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State Joins National Settlement with T-Mobile

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State Joins National Settlement with T-Mobile

Over Data Cramming Allegations

For immediate release                                                           Friday, December 19, 2014

Attorney General George Jepsen and state Department of Consumer Protection (DCP) Commissioner William M. Rubenstein announced today that Connecticut, along with 49 other states and the District of Columbia, has reached a settlement with mobile telephone company T-Mobile USA to resolve allegations that the company improperly engaged in "data cramming."  

The states, along with the Federal Trade Commission (FTC) and Federal Communication Commission (FCC), alleged that T-Mobile was billing consumers for premium text message subscription services (PSMS) that they had not signed up for or otherwise agreed to receive– a practice known as "data cramming." These charges, typically $9.99 per month, were added to consumers' monthly bills for services provided by a third-party, such as daily horoscope readings, trivia and sports updates.

The $90 million global settlement provides refunds for affected consumers and an $18 million payment to participating states, of which Connecticut will receive $241,426.96.  In addition, the settlement prohibits T-Mobile from engaging in data cramming activities in the future.

T-Mobile is the second mobile telephone provider to enter into a nationwide settlement to resolve allegations of cramming. Attorney General Jepsen and Commissioner Rubenstein announced a similar, $105 million settlement with AT&T in October of this year.

“I am glad to see T-Mobile discontinue a practice that has deceived and financially harmed unwitting consumers,” said Attorney General Jepsen. “We take allegations of data cramming very seriously.  We are encouraged that T-Mobile will refund consumers for unwarranted charges and reform the manner in which consumers are billed in the future.”

“This settlement is another important win for consumers, but the news should also serve as a reminder to consumers everywhere --be vigilant about carefully checking your bills for charges that you don’t recognize and did not authorize,” Rubenstein said.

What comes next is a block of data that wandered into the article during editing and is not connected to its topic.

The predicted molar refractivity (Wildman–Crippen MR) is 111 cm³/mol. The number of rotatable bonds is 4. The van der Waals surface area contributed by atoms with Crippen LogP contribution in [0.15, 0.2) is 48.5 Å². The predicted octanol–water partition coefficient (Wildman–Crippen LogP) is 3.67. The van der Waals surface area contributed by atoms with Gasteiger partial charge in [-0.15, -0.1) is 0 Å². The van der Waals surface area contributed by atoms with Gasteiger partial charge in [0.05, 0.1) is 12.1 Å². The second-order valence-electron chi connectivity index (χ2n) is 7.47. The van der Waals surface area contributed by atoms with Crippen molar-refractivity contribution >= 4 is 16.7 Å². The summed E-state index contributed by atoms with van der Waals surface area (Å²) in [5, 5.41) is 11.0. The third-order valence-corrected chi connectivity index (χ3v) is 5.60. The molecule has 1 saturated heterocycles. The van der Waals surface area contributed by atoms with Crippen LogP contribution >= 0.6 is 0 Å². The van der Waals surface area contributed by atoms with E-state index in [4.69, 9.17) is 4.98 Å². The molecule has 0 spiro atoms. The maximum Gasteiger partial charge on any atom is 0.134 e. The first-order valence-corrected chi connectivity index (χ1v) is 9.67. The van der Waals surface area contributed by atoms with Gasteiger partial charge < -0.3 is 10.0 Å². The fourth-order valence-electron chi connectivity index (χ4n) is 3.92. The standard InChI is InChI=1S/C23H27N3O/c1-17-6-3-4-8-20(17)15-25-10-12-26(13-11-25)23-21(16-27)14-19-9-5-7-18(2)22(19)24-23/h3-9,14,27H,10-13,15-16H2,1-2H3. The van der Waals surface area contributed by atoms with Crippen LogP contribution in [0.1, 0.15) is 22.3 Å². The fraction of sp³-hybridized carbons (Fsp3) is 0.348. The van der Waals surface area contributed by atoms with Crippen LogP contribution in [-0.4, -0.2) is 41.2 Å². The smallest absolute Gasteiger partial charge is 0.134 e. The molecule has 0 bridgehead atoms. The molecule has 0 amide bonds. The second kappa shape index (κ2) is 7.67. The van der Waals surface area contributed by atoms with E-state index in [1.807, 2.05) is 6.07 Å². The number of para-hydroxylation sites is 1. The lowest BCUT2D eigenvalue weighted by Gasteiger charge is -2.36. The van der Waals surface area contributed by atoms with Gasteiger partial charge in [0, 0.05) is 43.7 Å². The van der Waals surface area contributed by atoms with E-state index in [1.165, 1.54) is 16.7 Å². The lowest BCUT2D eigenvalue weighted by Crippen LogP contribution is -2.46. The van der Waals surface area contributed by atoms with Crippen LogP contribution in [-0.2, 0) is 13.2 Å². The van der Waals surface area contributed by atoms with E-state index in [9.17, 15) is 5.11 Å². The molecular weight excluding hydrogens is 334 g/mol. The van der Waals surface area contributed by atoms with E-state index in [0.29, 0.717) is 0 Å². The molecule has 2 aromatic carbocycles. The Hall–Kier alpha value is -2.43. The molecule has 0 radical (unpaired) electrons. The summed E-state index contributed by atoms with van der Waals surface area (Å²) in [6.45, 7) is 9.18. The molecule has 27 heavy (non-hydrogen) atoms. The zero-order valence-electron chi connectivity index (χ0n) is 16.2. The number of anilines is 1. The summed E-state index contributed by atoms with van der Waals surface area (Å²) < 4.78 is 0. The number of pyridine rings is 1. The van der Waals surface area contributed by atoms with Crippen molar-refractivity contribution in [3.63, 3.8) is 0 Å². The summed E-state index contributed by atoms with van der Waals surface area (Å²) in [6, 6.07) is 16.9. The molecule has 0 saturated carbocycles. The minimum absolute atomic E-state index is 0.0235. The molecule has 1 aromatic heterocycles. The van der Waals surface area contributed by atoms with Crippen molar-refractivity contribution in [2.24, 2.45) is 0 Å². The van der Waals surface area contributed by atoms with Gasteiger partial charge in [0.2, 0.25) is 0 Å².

Under the terms of the settlement, T-Mobile must provide each victim of cramming who files a claim under its premium SMS Refund Program an opportunity for a full refund.

Consumers can submit claims until June 30, 2015 under the program. Consumers can learn more about the program as well as refund eligibility by visiting or by calling call the Refund Administrator at (855) 382-6403. Consumers may also request a free account summary that details PSMS purchases on their accounts.

The settlement requires T-Mobile to bill for third-party charges only if such charges have been authorized by consumers, improve the manner in which it places charges on consumers' mobile phone bills and enable consumers to block the placement of these charges on their bills.

Data cramming can affect both land and mobile telephone lines and can be easily overlooked on monthly bills. The charges are often disguised in bills as a "service fee" or "monthly charge."

Data cramming affects approximately 20 million consumers totaling into the millions of dollars in unauthorized charges each month, according to the FCC. Consumers should thoroughly review their monthly bills and examine all charges carefully. If any charges appear to be unwarranted, consumers should promptly contact their telephone providers to complain.

Assistant Attorneys General Michele Lucan, Brendan Flynn and Philip Rosario, head of the Attorney General's Consumer Protection Department, are assisting Attorney General Jepsen with this matter.

Click here to the read the statement.


Media Contacts:

Office of the Attorney General:

Jaclyn M. Falkowski

860-808-5324 (office)

860-655-3903 (cell)

Department of Consumer Protection:

Claudette Carveth

860-713-6022 (office)

Consumer Inquiries:


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